Prioritise your heart health during REDFEB
As well as encouraging people to wear red and donate, Heart Research Australia is raising awareness during REDFEB about how Australians can take control of their cardiovascular well-being without breaking the bank.
Heart Research Australia chief executive officer Nicci Dent said heart disease affected two in three Australians and remained the nation’s leading cause of death.
“Prioritising heart health is an investment in your future, both health-wise and financially.
“The financial implications of heart disease are not just limited to medical costs. Recovery from heart attacks often leads to lost wages, reduced work capacity, and hindered career advancement, due to the physical and mental effects of the condition. Furthermore, higher health insurance premiums and the rapid depletion of retirement savings pose long-term financial challenges.”
As the cost of living continues to rise, budgeting for health can often seem like a luxury. However, the financial implications of ignoring your heart health can be far more severe in the long run.
In 2019-20, $12.7 billion was allocated to cardiovascular disease (CVD) in the Australian health system, representing 9.1% of the total expenditure.
More than two-thirds of this CVD expenditure, equivalent to $8.8 billion, went toward hospital services.
“It is concerning, but not surprising, to hear that there has been a substantial decline in household spending on health insurance since interest rates began to rise,” Ms Dent said.
“In June 2023, this expense was 10 percent lower compared to the previous year. In the midst of the current economic climate, it is imperative to seek out cost-effective methods to safeguard your heart – as heart disease can impact anyone at any time. “In response to these challenges, Heart Research Australia is advocating affordable ways to maintain heart health.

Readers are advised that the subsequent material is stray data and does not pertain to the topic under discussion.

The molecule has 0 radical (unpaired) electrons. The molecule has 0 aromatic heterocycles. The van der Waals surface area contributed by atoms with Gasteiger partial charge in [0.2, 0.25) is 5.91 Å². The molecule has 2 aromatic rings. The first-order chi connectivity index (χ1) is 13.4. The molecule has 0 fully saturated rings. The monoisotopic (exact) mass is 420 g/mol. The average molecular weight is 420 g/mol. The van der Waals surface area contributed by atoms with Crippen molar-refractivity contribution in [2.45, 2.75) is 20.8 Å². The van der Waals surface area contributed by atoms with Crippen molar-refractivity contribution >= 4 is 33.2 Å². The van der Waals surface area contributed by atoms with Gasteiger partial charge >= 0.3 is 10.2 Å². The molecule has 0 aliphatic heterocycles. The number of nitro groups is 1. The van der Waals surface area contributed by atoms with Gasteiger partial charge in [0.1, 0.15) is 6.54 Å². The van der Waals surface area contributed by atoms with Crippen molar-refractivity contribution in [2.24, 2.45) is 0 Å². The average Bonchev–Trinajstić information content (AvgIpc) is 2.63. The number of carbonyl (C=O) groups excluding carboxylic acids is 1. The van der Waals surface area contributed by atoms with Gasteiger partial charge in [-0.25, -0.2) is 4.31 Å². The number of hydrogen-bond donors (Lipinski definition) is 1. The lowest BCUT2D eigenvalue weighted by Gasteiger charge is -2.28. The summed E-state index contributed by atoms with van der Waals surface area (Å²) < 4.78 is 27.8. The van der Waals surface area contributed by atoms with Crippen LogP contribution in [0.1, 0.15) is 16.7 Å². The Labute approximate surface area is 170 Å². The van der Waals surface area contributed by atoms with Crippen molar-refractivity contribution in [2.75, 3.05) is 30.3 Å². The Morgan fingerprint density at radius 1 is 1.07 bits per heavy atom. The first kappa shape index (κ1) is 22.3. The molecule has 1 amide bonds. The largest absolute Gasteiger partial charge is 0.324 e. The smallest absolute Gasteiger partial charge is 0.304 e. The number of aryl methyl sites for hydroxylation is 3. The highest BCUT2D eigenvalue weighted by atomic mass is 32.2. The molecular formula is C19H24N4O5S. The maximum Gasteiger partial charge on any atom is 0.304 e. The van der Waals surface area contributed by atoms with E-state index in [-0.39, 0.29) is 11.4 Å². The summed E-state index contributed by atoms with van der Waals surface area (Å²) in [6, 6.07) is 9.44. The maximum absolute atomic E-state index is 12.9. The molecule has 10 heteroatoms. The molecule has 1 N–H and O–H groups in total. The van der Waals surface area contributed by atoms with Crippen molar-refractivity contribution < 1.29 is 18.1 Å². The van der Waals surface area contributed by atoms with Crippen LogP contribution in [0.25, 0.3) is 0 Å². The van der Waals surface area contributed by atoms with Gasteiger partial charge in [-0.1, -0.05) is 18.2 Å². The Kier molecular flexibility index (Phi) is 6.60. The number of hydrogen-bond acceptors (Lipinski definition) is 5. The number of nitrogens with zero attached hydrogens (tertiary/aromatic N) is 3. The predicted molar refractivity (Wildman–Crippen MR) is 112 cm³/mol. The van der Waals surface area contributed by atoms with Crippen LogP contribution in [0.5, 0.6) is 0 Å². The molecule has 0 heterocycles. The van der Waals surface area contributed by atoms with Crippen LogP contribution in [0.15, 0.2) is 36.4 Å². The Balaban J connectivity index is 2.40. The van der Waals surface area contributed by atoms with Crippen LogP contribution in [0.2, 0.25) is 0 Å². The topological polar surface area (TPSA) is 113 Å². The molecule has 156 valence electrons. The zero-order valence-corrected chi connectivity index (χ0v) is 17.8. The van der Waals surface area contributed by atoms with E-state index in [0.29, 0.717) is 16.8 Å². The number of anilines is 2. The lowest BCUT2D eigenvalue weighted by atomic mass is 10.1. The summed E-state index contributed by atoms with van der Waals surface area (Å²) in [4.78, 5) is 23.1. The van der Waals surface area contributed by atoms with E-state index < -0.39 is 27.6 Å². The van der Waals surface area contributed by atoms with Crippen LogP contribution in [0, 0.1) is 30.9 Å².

Dr Avedis Ekmejian, a senior cardiologist and researcher supported by Heart Research Australia, provides these expert tips:
- Eating heart-healthy foods – a heart-healthy diet doesn’t have to be costly. Focus on affordable staples such as beans, lentils, whole grains, and vegetables. These foods are not only nutritious but also easy on your wallet. Avoid excessive processed foods, sugary snacks, and fast food, which can be both unhealthy and costly. Eating five or more vegetables every day reduces the risk of cardiovascular disease by almost 17 per cent
- Staying active – four in five Australians don’t do enough exercise, yet physical activity is essential for heart health. You don’t need an expensive gym membership to stay fit. Consider free or low-cost options such as walking, jogging, or home workouts. Gardening and household chores can also help you stay active while saving money. Try to be physically active for at least 2.5 hours every week, spreading it out over five or more days
- Managing stress – chronic stress can take a toll on your heart. Finding cost-effective ways to manage stress is vital. Heart Research Australia recommend relaxation techniques such as deep breathing, meditation, or yoga, which can be done at home or with minimal expenses. Spending time in nature or with loved ones can also provide emotional support without breaking the bank, and
- Regular health check-ups – preventive care is key to maintaining heart health. While it may seem counterintuitive to spend money on doctor visits, regular check-ups can help detect issues early and save you money in the long run. Look for affordable healthcare options or community clinics in your area. Smoking is a significant risk factor for heart disease. Quitting smoking is not only beneficial for your health but also for your wallet. Seek free or low-cost resources to help you kick the habit.
Heart Research Australia invites all Australians to wear red this February and donate to fund vital research to combat heart disease.
For more information on REDFEB and to donate, head to heartresearch.com.au